Currently Enrolling Trials
Xifaxan (rifaximin) is a semisynthetic rifamycin derivative and non-systemic gastrointestinal site-specific broad spectrum antibiotic.
Xifaxan is specifically indicated for the treatment of of irritable bowel syndrome with diarrhea (IBS-D) in adults.
Xifaxan is supplied as a tablet for oral administration. The recommended dose is one 550 mg tablet taken orally three times a day for 14 days. Patients who experience a recurrence of symptoms can be retreated up to two times with the same dosage regimen.
The FDA approval of Xifaxan for IBS-D was based on three phase III randomized, multi-center, double-blind, placebo-controlled trials, TARGET-1, -2 and -3.
TARGET-1 and -2
These two trials enrolled a total of 1,258 patients meeting Rome II criteria for IBS who were randomized to receive Xifaxan 550 mg three times a day (n=624) or placebo (n=634) for 14 days and then followed for a 10-week treatment free period. The primary endpoint for both trials was the proportion of patients who achieved adequate relief of IBS signs and symptoms for at least 2 of 4 weeks during the month following 14 days of treatment. Adequate relief of IBS symptoms was experienced by more patients receiving Xifaxan than those receiving placebo during the month following 2 weeks of treatment (SGA-IBS Weekly Results: 41% vs. 31%, p=0.0125; 41% vs. 32%, p=0.0263).
This trial enrolled 2,579 patients who were scheduled to receive an initial 14-day course of open label Xifaxan followed by 4 weeks of treatment-free follow-up. At the end of the follow-up period, patients were assessed for response to treatment. Responders were then followed for recurrence of their IBS-related symptoms of abdominal pain or mushy/watery stool consistency for up to 20 treatment-free weeks. When patients experienced recurrence of their symptoms of abdominal pain or mushy/ watery stool consistency for 3 weeks of a rolling 4-week period, they were randomized into the double-blind, placebo-controlled repeat treatment phase. Of 1,074 patients who responded to open-label Xifaxan, 382 experienced a period of symptom inactivity or decrease that did not require repeat treatment by the time they discontinued, including patients who completed the 22 weeks after initial treatment with Xifaxan. Overall, 1,257 of 2,579 patients (49%) were nonresponders in the open-label phase and per the study protocol were withdrawn from the study. There were 1,074 (44%) of 2,438 evaluable patients who responded to initial treatment with improvement in abdominal pain and stool consistency. The response rate for each IBS symptom during the open-label phase of Trial 3 is similar to the rates seen in Trials 1 and 2. A total of 636 patients subsequently had sign and symptom recurrence and were randomized to the repeat treatment phase. Patients who responded to treatment with Xifaxan 550 mg but experienced recurrent symptoms responded to repeat treatment in the FDA composite endpoint versus placebo.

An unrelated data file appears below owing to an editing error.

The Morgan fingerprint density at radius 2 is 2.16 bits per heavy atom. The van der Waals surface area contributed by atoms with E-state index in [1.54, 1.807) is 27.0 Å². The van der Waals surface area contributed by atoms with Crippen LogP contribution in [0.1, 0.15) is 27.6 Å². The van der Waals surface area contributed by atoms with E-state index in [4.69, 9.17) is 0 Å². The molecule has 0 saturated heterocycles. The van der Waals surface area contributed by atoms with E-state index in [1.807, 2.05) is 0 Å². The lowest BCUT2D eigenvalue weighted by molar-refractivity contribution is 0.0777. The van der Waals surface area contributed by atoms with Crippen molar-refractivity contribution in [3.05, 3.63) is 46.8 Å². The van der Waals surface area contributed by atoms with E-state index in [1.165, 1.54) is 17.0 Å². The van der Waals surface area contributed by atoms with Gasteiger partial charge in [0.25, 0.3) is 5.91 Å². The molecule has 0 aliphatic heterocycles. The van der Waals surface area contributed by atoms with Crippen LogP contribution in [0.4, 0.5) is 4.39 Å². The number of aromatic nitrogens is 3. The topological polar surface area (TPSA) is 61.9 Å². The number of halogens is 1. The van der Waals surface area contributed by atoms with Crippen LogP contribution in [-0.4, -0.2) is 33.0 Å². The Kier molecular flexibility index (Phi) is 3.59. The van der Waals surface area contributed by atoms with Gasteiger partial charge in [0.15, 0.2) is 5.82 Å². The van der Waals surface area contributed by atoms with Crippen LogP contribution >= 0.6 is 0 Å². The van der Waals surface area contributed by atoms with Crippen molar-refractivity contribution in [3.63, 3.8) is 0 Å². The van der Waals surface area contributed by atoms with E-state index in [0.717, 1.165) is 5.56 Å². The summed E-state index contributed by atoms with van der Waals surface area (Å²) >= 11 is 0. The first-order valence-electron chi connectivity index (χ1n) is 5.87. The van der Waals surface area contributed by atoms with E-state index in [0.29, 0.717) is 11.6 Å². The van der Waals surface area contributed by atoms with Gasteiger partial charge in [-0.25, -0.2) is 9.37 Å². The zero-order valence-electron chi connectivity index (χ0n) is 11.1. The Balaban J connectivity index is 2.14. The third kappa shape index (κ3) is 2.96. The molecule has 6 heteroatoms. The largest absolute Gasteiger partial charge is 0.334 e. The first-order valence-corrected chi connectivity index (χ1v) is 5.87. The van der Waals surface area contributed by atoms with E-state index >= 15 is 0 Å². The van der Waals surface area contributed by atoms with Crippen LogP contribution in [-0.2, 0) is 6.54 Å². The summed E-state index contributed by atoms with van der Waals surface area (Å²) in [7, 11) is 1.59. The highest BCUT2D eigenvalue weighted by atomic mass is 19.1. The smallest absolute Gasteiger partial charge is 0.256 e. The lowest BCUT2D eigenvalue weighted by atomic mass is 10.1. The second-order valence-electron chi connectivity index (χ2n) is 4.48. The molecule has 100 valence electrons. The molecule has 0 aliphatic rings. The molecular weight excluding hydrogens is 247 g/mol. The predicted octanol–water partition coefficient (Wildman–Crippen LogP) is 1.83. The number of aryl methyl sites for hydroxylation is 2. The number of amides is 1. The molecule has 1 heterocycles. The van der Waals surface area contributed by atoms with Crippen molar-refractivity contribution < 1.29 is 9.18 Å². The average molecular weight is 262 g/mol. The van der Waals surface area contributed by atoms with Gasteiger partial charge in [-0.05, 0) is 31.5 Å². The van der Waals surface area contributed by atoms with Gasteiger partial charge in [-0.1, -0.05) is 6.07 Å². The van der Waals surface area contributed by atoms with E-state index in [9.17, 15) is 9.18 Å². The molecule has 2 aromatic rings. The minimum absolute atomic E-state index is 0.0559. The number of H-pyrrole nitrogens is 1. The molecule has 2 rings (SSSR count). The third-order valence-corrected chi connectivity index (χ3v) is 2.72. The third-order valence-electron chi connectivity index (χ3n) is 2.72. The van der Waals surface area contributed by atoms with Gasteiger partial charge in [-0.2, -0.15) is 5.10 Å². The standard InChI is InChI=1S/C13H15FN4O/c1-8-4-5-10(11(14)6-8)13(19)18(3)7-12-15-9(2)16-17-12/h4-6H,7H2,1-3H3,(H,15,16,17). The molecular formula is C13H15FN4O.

Adverse effects associated with the use of Xifaxan for IBS-D may include, but are not limited to, the following:
- ALT increased
Mechanism of Action
Xifaxan (rifaximin) is a semi-synthetic derivative of rifampin and acts by binding to the betasubunit of bacterial DNA-dependent RNA polymerase blocking one of the steps in transcription. This results in inhibition of bacterial protein synthesis and consequently inhibits the growth of bacteria.
For additional information regarding Xifaxan or IBS-D, please visit https://shared.salix.com/shared/pi/xifaxan-pi.pdf